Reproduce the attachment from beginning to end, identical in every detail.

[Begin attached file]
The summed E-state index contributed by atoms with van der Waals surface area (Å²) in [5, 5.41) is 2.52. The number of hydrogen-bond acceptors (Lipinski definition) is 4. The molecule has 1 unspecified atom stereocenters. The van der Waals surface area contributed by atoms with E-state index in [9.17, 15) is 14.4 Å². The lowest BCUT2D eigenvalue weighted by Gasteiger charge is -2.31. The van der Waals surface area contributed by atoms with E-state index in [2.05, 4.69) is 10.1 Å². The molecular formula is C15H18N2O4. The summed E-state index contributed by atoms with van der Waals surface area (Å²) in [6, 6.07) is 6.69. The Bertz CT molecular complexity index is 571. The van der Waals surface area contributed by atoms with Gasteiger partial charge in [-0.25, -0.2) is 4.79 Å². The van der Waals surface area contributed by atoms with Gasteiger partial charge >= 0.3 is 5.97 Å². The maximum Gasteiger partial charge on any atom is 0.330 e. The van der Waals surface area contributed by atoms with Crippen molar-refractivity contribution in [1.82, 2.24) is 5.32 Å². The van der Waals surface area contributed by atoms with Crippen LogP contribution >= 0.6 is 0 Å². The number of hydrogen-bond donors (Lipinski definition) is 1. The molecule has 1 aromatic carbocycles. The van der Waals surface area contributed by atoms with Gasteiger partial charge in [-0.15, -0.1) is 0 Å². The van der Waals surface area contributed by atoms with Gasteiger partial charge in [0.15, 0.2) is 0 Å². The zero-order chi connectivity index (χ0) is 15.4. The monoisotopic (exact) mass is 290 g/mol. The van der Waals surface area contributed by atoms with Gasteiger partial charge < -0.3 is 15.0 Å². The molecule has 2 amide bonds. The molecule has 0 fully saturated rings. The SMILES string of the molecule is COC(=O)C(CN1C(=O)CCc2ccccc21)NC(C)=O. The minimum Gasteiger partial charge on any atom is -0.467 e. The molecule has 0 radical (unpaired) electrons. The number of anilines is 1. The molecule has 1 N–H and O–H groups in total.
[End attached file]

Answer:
The summed E-state index contributed by atoms with van der Waals surface area (Å²) in [5, 5.41) is 2.52. The number of hydrogen-bond acceptors (Lipinski definition) is 4. The molecule has 1 unspecified atom stereocenters. The van der Waals surface area contributed by atoms with E-state index in [9.17, 15) is 14.4 Å². The lowest BCUT2D eigenvalue weighted by Gasteiger charge is -2.31. The van der Waals surface area contributed by atoms with E-state index in [2.05, 4.69) is 10.1 Å². The molecular formula is C15H18N2O4. The summed E-state index contributed by atoms with van der Waals surface area (Å²) in [6, 6.07) is 6.69. The Bertz CT molecular complexity index is 571. The van der Waals surface area contributed by atoms with Gasteiger partial charge in [-0.25, -0.2) is 4.79 Å². The van der Waals surface area contributed by atoms with Gasteiger partial charge >= 0.3 is 5.97 Å². The maximum Gasteiger partial charge on any atom is 0.330 e. The van der Waals surface area contributed by atoms with Crippen molar-refractivity contribution in [1.82, 2.24) is 5.32 Å². The van der Waals surface area contributed by atoms with Crippen LogP contribution >= 0.6 is 0 Å². The number of hydrogen-bond donors (Lipinski definition) is 1. The molecule has 1 aromatic carbocycles. The van der Waals surface area contributed by atoms with Gasteiger partial charge in [-0.15, -0.1) is 0 Å². The van der Waals surface area contributed by atoms with Gasteiger partial charge in [0.15, 0.2) is 0 Å². The zero-order chi connectivity index (χ0) is 15.4. The monoisotopic (exact) mass is 290 g/mol. The van der Waals surface area contributed by atoms with Gasteiger partial charge < -0.3 is 15.0 Å². The molecule has 2 amide bonds. The molecule has 0 fully saturated rings. The SMILES string of the molecule is COC(=O)C(CN1C(=O)CCc2ccccc21)NC(C)=O. The minimum Gasteiger partial charge on any atom is -0.467 e. The molecule has 0 radical (unpaired) electrons. The number of anilines is 1. The molecule has 1 N–H and O–H groups in total.